A drone image of the destruction at Bakhmut, taken during embedment by the Ukrainian Army’s 93rd Mechanized Brigade. The leader of the Wagner military group said his forces began withdrawing from the city on Thursday. Source: Tyler Hicks/The New York Times
The capture of the eastern Ukrainian city of Bakhmut by the Wagner paramilitary group has given Moscow a rare and costly victory. But it also exposed the Russian army’s reliance on a brutal mercenary force commanded by an unpredictable leader.
That leader, Yevgeny V. Prigozhin, an ally of President Vladimir V. Putin, announced Thursday that Wagner troops would begin withdrawing from Bakhmut, raising questions about whether the Russian military can hold the city, especially if Ukraine begins its long-awaited counter-offensive.
“Now the Russian General Staff must find enough reserves to fill the gap that has been created,” Dmitri Kuznets, a war analyst at Meduza, a Russian news website, responded to written questions. “This is in addition to repelling the Ukrainian offensive, which will also require a significant number of reserves.”
Mr Prigozhin said on Thursday that his fighters would be “resting and preparing” before being given “a new assignment” in Ukraine. It is not clear how many Wagner troops remain in Bachmut.
American officials estimated in December that Wagner had about 50,000 fighters in Ukraine, including 10,000 experienced volunteers and 40,000 former prisoners who were granted pardons in exchange for military service.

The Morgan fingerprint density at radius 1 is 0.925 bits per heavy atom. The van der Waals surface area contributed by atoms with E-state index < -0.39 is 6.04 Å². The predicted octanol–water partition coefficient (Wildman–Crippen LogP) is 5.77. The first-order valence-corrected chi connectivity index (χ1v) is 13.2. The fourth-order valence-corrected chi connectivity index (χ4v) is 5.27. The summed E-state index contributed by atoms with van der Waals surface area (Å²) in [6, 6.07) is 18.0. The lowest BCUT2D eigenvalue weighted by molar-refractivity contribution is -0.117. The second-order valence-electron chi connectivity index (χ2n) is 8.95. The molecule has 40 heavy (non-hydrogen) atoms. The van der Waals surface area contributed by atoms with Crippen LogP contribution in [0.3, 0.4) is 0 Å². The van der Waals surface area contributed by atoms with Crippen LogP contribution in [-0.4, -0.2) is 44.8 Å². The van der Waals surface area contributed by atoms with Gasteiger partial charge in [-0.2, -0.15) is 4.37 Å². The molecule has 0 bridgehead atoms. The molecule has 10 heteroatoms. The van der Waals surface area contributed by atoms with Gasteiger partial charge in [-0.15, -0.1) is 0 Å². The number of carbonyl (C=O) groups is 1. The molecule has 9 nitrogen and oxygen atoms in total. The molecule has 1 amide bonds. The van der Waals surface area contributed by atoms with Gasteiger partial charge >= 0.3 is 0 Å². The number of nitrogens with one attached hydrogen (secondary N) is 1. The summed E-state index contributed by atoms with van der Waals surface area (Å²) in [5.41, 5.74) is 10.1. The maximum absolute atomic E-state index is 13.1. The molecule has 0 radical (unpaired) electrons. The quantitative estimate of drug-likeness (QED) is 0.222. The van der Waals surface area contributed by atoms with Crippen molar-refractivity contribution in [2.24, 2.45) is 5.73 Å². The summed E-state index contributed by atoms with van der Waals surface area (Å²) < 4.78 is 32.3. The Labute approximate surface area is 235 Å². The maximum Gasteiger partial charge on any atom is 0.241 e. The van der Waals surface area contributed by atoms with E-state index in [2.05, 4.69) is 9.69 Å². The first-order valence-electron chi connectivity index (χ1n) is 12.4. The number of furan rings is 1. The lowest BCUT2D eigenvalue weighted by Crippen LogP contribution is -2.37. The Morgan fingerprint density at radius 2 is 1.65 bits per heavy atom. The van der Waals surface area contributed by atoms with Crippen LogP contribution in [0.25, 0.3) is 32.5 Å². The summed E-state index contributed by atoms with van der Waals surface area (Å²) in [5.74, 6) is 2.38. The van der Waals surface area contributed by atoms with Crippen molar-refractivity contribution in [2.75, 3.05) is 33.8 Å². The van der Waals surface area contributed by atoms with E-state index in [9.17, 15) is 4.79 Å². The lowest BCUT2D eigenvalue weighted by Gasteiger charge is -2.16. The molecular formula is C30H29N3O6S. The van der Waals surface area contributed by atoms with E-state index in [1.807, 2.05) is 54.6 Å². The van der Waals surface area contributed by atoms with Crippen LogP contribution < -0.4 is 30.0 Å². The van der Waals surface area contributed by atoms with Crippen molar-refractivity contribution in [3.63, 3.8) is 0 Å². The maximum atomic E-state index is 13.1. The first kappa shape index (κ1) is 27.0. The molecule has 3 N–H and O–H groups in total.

For many supporters of the Russian invasion of Ukraine, the Wagner Group, with its rigorous discipline and agile decision-making, has become a model of what the cumbersome bureaucracy-plagued Russian army should look like.
Mr. Prigozhin has repeatedly criticized Russia’s military leadership. But Wagner and the Russian army are also interdependent. While Mr. Prigozhin has some of the best assault troops fighting on the Russian side, the Ministry of Defense has far more stockpiles of weapons, which has greatly frustrated Mr. Prigozhin of late.
In Ukraine, the Wagner group sometimes served as a backup force for Russia, going into battle when the situation seemed desperate. Weeks after the Russian invasion, Wagner troops helped capture the eastern town of Popasna, eventually enabling Russia to advance further into the Donbass region. And Wagner’s grueling, bloody campaign at Bakhmut also freed up regular Russian forces to focus on other things, including training additional troops and strengthening defenses.
Mr Kuznets said if Wagner troops were deployed to Ukraine, they would likely be sent to areas around Bakhmut or southern Ukraine, an area that could be the focus of a Ukrainian counter-offensive.
Although the Russian military leadership might prefer not to rely on Wagner’s help again, he said Moscow’s lack of sufficient troops made Wagner’s eventual transfer to Ukraine “inevitable”.